All of the last week has been the festival of the lights – the Jewish Holiday of Hannukah. The holiday is commemorating the rededication of the Holy Temple (the Second Temple) in Jerusalem at the time of the Maccabean Revolt of the 2nd century BCE. Hanukkah is observed for eight nights and days.
The festival is observed by the kindling of the lights of a unique candelabrum, the nine-branched Menorah or Hanukiah, one additional light on each night of the holiday, progressing to eight on the final night. The typical Menorah consists of eight branches with an additional raised branch. Every family has their favorite ones, and often children will create one for the family at school. The extra light is called a shamash (“attendant”)and is given a distinct location, usually above or below the rest. The purpose of the shamash is to have a light available for use, as using the Hanukkah lights themselves as a light source, is forbidden. Often families will exchange gifts or give the children Chocolate Money ( called Hannukah Gelt).
The story of Hanukkah is preserved in the books of the First and Second Maccabees.
These books are not part of the Tanakh (Hebrew Bible), they are apocryphal books instead.
The miracle of the one-day supply of oil miraculously lasting eight days is first described in the Talmud, written about 600 years after the events described in the books of Maccabees. After the forces of Antiochus IV had been driven from the Temple, the Maccabees discovered that almost all of the ritual olive oil had been profaned. They found only a single container that was still sealed by the High Priest, with enough oil to keep the menorah in the Temple lit for a single day. They used this, yet it burned for eight days (the time it took to have new oil pressed and made ready).
The ancient Jewish Historian Flavius Josephus narrates in his book Jewish Antiquities XII, how the victorious Judas Maccabeus ordered lavish yearly eight-day festivities after rededicating the Temple in Jerusalem that had been profaned by Antiochus IV Epiphanes. Josephus does not say the festival was called Hannukkah but rather the “Festival of Lights”:
“Now Judas celebrated the festival of the restoration of the sacrifices of the temple for eight days, and omitted no sort of pleasures thereon; but he feasted them upon very rich and splendid sacrifices; and he honored God, and delighted them by hymns and psalms. Nay, they were so very glad at the revival of their customs, when, after a long time of intermission, they unexpectedly had regained the freedom of their worship, that they made it a law for their posterity, that they should keep a festival, on account of the restoration of their temple worship, for eight days. And from that time to this we celebrate this festival, and call it Lights. I suppose the reason was, because this liberty beyond our hopes appeared to us; and that thence was the name given to that festival. Judas also rebuilt the walls round about the city, and reared towers of great height against the incursions of enemies, and set guards therein. He also fortified the city Bethsura, that it might serve as a citadel against any distresses that might come from our enemies.”[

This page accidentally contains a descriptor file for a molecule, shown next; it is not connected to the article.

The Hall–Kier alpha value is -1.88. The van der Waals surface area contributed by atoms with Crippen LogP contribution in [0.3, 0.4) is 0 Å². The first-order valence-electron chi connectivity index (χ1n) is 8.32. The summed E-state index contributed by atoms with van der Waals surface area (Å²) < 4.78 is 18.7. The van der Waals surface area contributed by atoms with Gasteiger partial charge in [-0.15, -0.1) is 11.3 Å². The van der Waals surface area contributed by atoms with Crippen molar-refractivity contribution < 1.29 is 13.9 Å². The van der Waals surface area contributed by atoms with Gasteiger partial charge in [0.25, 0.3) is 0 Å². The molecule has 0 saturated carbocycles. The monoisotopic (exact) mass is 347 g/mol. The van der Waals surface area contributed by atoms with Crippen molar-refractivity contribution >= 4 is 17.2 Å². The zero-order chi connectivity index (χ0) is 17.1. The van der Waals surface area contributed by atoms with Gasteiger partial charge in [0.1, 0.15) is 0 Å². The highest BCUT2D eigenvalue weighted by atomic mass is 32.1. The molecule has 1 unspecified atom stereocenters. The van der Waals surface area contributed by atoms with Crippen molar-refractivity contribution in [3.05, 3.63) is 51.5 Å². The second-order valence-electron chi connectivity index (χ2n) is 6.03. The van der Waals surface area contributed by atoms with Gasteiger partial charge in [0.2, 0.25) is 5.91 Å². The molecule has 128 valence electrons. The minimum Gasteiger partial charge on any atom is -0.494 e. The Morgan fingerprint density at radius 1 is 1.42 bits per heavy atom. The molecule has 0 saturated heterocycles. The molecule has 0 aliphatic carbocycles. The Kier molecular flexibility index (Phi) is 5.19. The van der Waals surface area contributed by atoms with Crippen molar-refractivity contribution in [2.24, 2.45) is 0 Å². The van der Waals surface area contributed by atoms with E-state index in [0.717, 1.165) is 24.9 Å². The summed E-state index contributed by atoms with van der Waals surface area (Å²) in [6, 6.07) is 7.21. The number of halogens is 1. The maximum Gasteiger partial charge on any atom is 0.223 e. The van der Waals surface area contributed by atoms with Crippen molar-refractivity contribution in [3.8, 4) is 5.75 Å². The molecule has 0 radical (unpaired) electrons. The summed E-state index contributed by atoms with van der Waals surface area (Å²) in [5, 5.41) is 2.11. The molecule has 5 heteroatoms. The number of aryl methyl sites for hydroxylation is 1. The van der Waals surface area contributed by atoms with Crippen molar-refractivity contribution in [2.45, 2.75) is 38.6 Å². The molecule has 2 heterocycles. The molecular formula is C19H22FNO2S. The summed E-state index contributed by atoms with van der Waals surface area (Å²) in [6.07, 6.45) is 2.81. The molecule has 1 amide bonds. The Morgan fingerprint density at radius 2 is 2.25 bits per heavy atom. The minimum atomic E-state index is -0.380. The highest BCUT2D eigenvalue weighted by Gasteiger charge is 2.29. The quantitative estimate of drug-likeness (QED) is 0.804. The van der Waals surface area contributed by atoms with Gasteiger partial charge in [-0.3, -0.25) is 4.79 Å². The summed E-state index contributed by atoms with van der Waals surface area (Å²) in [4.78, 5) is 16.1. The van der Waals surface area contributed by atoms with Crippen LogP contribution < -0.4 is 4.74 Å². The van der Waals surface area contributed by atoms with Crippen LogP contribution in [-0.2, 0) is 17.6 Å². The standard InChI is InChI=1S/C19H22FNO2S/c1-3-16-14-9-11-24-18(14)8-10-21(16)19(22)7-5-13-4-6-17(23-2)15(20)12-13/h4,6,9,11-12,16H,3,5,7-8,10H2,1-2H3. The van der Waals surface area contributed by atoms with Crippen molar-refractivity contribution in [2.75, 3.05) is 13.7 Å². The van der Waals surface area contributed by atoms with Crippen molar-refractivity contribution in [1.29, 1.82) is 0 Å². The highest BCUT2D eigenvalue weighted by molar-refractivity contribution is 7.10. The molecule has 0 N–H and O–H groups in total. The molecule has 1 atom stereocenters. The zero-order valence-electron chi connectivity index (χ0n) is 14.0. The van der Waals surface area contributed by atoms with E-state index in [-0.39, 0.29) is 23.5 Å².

So the holiday has a wonderful history and the tales around it are retold year after year as the candles glow with the lights of children’s faces all around. Such happy times.
( Note I have a special pre-Xmas blog posting coming up next week – look out for it! With special Christian versions of all my music and more….)
Traditional foods for the Hannukah holiday are delicious ( certainly not low cal) and fun to make when Cooking with Kids!
Here is my favorite recipe for potato latkes- enjoy!
- 6 large yukon gold potatoes peeled
- 1 large white or yellow onion
- 2 eggs beaten
- 1 teaspoon baking powder
- 1 teaspoon of sugar, and salt to taste
- Just enough flour to hold the ingredients together
- Butter – 1 tablespoon ( or more as needed)
- Cut peeled potatoes into chunks and chop in food processor.
- Cut onions into chunks and chop in food processor.
- Mix potatoes and onions together in a colander (they will generate a lot of liquid) over a large bowl and let the mixture drain. The children can help with this. Show them how a colander works.
- Pour mixture into a large bowl and add beaten eggs, salt, baking powder, sugar, and a tablespoon of flour at a timem until mixture holds together. The kids can help with this too. They love mixing things.
- Mix well.
- In a fry pan, melt butter – you do this part!
- Spoon heaping tablespoons of the mixture into the oil.
- Flatten each spoonful with the back of the spoon to make thin latkes.
- Fry until the edges turn a dark brown.
- Flip over to fry the other side.
- Drain on a paper towel.
- Serve with apple sauce and/or sour cream.